AUSTIN (KXAN) – Amid the ongoing pandemic, Texas leads the nation with the most nursing homes reporting staffing shortages in each key metric tracked by the Centers for Medicare and Medicaid Services.
The federal data also indicates Texas is trending in the wrong direction, with the number of facilities reporting staff shortages steadily growing since May, according to CMS records released Thursday and analyzed by KXAN.
Experts say the troubling trends illuminate state and federal failures to fund nursing homes and enforce rigorous standards for critical needs, such as staffing.
Brian Lee, executive director of Families for Better Care, a nonprofit focused on improving nursing home care, said lawmakers failed to implement important nursing homes standards for years before the coronavirus pandemic began.
Legislators should create “tough staffing standards with rigorous enforcement,” and Texas families should “put the screws” on lawmakers that have failed nursing home residents, Lee said.
“The strong political rhetoric to help residents through this crisis has been nothing more than a lot of hot air,” Lee said. “The federal and state response has been an unmitigated disaster.”
Texas ranks first in the nation in the following staff shortage categories:
- Nursing staff: Texas has 256 facilities reporting a shortage. Ohio is second with 191.
- Clinical staff: Texas has 39 facilities reporting a shortage. Illinois is second with 26.
- Aide staff: Texas has 303 facilities reporting a shortage. Ohio is second with 213.
- “Other staff”: Texas has 156 facilities reporting a shortage. Ohio is second with 92.
Kevin Warren, president and CEO of Texas Health Care Association, which advocates and represents long-term health care providers, said Texas has a two-fold problem in regards to staffing. First, there is a supply issue. In Texas there are “simply not enough” licensed nurses and certified nursing assistants available. Second, Texas has one of the lowest Medicaid reimbursement rates in the country, and those reimbursements pay for almost two-thirds of all nursing home stays, Warren said.
“These low rates have crippled our ability to attract and retain the necessary highly-skilled workforce and compete in competitive labor markets,” Warren said. “COVID has only exacerbated this crisis issue as the demand on the nursing workforce across all health care sectors has created a hyper competitive market that nursing facilities struggle to compete in due to a lack of funding.”
While additional money has been released to help long-term care providers, Warren said Texas lawmakers need a short and long-term funding solution.
“We have been sounding the alarm for years on the Medicaid funding crisis in long-term care to our state lawmakers. With so much attention now on long-term care facilities due to the pandemic, the consequences of this funding crisis have truly been laid bare for all to see,” he said.
The CMS data, which has been released weekly since early June, provides a snapshot of each nursing home’s coronavirus case counts, staffing and personal protective equipment supply. Long-term care facilities, like nursing homes, have been disproportionately affected by coronavirus. At least 2,391 nursing home residents have died in Texas, accounting for more than a quarter of all coronavirus deaths in the state, according to Texas Health and Human Services Commission data updated Wednesday.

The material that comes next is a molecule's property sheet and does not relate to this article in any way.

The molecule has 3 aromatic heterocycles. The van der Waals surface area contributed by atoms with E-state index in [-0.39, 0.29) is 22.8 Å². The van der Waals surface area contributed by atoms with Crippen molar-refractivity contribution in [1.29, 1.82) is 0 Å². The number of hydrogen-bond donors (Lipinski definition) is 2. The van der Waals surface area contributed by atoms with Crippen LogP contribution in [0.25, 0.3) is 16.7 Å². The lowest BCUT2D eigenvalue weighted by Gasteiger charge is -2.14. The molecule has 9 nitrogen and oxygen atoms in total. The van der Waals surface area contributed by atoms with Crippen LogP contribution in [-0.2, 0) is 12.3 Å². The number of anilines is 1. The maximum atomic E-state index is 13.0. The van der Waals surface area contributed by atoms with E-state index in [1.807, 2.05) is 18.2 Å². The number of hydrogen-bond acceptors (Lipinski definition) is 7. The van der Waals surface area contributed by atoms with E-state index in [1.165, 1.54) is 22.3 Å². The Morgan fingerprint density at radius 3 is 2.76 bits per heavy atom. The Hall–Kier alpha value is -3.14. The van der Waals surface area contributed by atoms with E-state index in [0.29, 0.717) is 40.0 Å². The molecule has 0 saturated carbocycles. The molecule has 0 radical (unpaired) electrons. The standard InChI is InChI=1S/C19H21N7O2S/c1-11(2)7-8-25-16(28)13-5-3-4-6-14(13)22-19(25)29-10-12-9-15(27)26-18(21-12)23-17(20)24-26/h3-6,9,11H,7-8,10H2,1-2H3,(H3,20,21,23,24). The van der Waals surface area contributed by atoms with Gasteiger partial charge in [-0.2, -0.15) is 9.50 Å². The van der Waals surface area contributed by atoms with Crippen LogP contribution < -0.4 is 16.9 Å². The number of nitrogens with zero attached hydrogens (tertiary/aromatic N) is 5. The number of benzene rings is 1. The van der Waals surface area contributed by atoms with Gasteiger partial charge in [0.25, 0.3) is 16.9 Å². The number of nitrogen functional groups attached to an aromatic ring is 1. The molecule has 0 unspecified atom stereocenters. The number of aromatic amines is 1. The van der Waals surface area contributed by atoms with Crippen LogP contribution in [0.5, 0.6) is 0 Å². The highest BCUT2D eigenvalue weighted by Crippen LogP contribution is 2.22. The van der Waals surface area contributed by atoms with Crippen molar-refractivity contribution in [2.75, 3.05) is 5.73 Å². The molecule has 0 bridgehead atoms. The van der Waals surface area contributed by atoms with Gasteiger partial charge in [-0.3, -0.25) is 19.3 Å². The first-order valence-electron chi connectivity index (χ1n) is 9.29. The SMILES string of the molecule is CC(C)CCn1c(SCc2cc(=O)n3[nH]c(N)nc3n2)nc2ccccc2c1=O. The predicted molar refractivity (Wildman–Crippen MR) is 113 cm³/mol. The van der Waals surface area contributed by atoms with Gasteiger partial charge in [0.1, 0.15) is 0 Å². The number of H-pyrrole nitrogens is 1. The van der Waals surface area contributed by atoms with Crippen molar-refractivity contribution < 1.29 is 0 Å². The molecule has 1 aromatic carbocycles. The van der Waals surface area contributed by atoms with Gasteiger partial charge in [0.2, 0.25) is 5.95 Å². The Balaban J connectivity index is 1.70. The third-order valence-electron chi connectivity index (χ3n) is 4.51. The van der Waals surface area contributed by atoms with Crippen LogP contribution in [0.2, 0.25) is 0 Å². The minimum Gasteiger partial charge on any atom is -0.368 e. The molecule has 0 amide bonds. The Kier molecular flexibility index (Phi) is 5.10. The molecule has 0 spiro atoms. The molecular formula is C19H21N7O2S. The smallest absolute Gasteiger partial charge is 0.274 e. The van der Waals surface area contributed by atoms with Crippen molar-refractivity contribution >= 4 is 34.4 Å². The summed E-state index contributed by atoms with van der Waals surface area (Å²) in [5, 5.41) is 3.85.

In each key metric, the number of nursing homes reporting staff shortages is at, or near, an all-time high since CMS began publishing its data during the pandemic.
Gov. Greg Abbott announced Friday that CMS had approved $1.1 billion for the state’s Quality Incentive Payment Program (QIPP), which provides performance incentive Medicaid payments to nursing homes.
“This funding will improve the quality of care and strengthen infection controls at Texas nursing facilities,” Abbott said in a prepared statement.
A spokesperson for Sen. John Cornyn, R-Texas, said he “supported $175 billion for a health care provider relief fund, from which some nursing homes were eligible to receive relief.
Cornyn’s office also said he supports the HEALS Act, including provisions they say would supplement the state’s nursing home strike force, support testing and infection control, improve reporting transparency and provide additional funds for those purposes.
U.S. Rep. Lloyd Doggett, a Texas Democrat, pointed to both state and federal government leaders for the state’s nursing home failures.
“This Administration needs to reinstate the regulations that it weakened, which required infection control specialists in facilities, updates to emergency preparedness plans, and strong penalties for safety violations. We also need reliable personal protective equipment instead of the appalling, shameful shipments FEMA sent to nursing homes, in some cases essentially trash bags to serve as medical gowns,” Doggett said. “Finally, as I advocated in the recent nursing home hearing I chaired, Congress must pass comprehensive legislation establishing firm staffing standards, assurances of a living wage and benefits for nursing home workers, and stronger oversight of facilities.”
KXAN has mapped the latest federal data for Texas, and you can view the interactive map below.